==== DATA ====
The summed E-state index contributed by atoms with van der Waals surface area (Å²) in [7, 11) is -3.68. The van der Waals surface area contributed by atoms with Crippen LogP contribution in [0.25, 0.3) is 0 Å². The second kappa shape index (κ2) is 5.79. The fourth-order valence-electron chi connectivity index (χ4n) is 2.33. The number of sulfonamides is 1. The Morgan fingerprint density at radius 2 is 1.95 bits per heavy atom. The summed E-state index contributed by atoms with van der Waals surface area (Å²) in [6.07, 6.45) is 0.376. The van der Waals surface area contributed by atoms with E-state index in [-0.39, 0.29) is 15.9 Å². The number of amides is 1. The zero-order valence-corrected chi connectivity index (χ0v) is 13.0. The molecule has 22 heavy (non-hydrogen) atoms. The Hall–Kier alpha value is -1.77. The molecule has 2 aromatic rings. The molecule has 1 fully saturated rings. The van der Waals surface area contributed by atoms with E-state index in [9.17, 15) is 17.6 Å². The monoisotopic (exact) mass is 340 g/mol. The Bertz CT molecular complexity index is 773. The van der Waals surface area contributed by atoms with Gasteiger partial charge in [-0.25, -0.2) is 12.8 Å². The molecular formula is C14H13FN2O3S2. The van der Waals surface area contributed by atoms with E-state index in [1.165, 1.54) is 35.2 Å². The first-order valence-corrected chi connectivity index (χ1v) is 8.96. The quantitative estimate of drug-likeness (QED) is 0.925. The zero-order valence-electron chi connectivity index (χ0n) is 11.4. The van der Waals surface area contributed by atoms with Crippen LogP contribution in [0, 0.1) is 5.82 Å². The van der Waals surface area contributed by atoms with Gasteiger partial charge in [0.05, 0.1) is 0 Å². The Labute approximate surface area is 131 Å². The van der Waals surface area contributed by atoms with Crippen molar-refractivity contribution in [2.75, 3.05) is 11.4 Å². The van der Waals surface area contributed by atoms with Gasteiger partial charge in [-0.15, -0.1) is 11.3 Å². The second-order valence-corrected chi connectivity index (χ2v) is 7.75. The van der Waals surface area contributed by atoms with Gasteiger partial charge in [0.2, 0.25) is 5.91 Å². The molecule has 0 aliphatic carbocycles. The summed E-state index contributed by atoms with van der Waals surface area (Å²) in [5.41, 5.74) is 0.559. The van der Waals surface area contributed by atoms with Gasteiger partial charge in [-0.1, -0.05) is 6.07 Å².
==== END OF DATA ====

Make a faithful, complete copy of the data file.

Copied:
The summed E-state index contributed by atoms with van der Waals surface area (Å²) in [7, 11) is -3.68. The van der Waals surface area contributed by atoms with Crippen LogP contribution in [0.25, 0.3) is 0 Å². The second kappa shape index (κ2) is 5.79. The fourth-order valence-electron chi connectivity index (χ4n) is 2.33. The number of sulfonamides is 1. The Morgan fingerprint density at radius 2 is 1.95 bits per heavy atom. The summed E-state index contributed by atoms with van der Waals surface area (Å²) in [6.07, 6.45) is 0.376. The van der Waals surface area contributed by atoms with E-state index in [-0.39, 0.29) is 15.9 Å². The number of amides is 1. The zero-order valence-corrected chi connectivity index (χ0v) is 13.0. The molecule has 22 heavy (non-hydrogen) atoms. The Hall–Kier alpha value is -1.77. The molecule has 2 aromatic rings. The molecule has 1 fully saturated rings. The van der Waals surface area contributed by atoms with E-state index in [9.17, 15) is 17.6 Å². The monoisotopic (exact) mass is 340 g/mol. The Bertz CT molecular complexity index is 773. The van der Waals surface area contributed by atoms with Gasteiger partial charge in [-0.25, -0.2) is 12.8 Å². The molecular formula is C14H13FN2O3S2. The van der Waals surface area contributed by atoms with E-state index in [1.165, 1.54) is 35.2 Å². The first-order valence-corrected chi connectivity index (χ1v) is 8.96. The quantitative estimate of drug-likeness (QED) is 0.925. The zero-order valence-electron chi connectivity index (χ0n) is 11.4. The van der Waals surface area contributed by atoms with Crippen LogP contribution in [0, 0.1) is 5.82 Å². The van der Waals surface area contributed by atoms with Gasteiger partial charge in [0.05, 0.1) is 0 Å². The Labute approximate surface area is 131 Å². The van der Waals surface area contributed by atoms with Crippen molar-refractivity contribution in [2.75, 3.05) is 11.4 Å². The van der Waals surface area contributed by atoms with Gasteiger partial charge in [-0.15, -0.1) is 11.3 Å². The second-order valence-corrected chi connectivity index (χ2v) is 7.75. The van der Waals surface area contributed by atoms with Gasteiger partial charge in [0.2, 0.25) is 5.91 Å². The molecule has 0 aliphatic carbocycles. The summed E-state index contributed by atoms with van der Waals surface area (Å²) in [5.41, 5.74) is 0.559. The van der Waals surface area contributed by atoms with Gasteiger partial charge in [-0.1, -0.05) is 6.07 Å².